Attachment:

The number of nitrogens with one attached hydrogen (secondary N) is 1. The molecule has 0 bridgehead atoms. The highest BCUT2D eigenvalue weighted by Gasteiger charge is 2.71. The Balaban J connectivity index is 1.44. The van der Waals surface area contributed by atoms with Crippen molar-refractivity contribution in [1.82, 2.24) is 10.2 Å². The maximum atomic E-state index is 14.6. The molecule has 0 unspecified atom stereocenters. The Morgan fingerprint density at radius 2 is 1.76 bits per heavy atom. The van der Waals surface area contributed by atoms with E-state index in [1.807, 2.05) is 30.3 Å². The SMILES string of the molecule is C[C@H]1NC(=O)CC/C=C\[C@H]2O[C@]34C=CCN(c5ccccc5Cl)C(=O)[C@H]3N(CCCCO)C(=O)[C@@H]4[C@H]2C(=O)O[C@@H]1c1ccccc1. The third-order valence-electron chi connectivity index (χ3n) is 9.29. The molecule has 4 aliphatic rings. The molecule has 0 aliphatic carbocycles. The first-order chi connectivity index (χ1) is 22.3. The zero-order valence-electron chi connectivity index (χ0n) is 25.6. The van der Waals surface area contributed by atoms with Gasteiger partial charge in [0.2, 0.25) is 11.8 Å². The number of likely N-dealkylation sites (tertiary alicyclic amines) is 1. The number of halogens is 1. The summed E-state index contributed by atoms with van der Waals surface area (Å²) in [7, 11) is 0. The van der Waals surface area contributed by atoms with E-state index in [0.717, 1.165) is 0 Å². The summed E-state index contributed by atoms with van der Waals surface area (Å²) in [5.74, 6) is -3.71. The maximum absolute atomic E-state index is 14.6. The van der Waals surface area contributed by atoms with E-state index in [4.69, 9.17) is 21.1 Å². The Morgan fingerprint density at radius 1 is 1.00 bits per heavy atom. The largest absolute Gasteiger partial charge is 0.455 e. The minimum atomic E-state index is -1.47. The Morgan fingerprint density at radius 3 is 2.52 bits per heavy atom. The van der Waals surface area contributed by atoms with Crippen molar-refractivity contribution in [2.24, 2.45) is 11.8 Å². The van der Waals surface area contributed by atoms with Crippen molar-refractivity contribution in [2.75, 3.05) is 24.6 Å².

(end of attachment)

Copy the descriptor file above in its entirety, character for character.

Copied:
The number of nitrogens with one attached hydrogen (secondary N) is 1. The molecule has 0 bridgehead atoms. The highest BCUT2D eigenvalue weighted by Gasteiger charge is 2.71. The Balaban J connectivity index is 1.44. The van der Waals surface area contributed by atoms with Crippen molar-refractivity contribution in [1.82, 2.24) is 10.2 Å². The maximum atomic E-state index is 14.6. The molecule has 0 unspecified atom stereocenters. The Morgan fingerprint density at radius 2 is 1.76 bits per heavy atom. The van der Waals surface area contributed by atoms with E-state index in [1.807, 2.05) is 30.3 Å². The SMILES string of the molecule is C[C@H]1NC(=O)CC/C=C\[C@H]2O[C@]34C=CCN(c5ccccc5Cl)C(=O)[C@H]3N(CCCCO)C(=O)[C@@H]4[C@H]2C(=O)O[C@@H]1c1ccccc1. The third-order valence-electron chi connectivity index (χ3n) is 9.29. The molecule has 4 aliphatic rings. The molecule has 0 aliphatic carbocycles. The first-order chi connectivity index (χ1) is 22.3. The zero-order valence-electron chi connectivity index (χ0n) is 25.6. The van der Waals surface area contributed by atoms with Gasteiger partial charge in [0.2, 0.25) is 11.8 Å². The number of likely N-dealkylation sites (tertiary alicyclic amines) is 1. The number of halogens is 1. The summed E-state index contributed by atoms with van der Waals surface area (Å²) in [7, 11) is 0. The van der Waals surface area contributed by atoms with E-state index in [0.717, 1.165) is 0 Å². The summed E-state index contributed by atoms with van der Waals surface area (Å²) in [5.74, 6) is -3.71. The maximum absolute atomic E-state index is 14.6. The van der Waals surface area contributed by atoms with E-state index in [4.69, 9.17) is 21.1 Å². The Morgan fingerprint density at radius 1 is 1.00 bits per heavy atom. The largest absolute Gasteiger partial charge is 0.455 e. The minimum atomic E-state index is -1.47. The Morgan fingerprint density at radius 3 is 2.52 bits per heavy atom. The van der Waals surface area contributed by atoms with Crippen molar-refractivity contribution in [2.24, 2.45) is 11.8 Å². The van der Waals surface area contributed by atoms with Crippen molar-refractivity contribution in [2.75, 3.05) is 24.6 Å².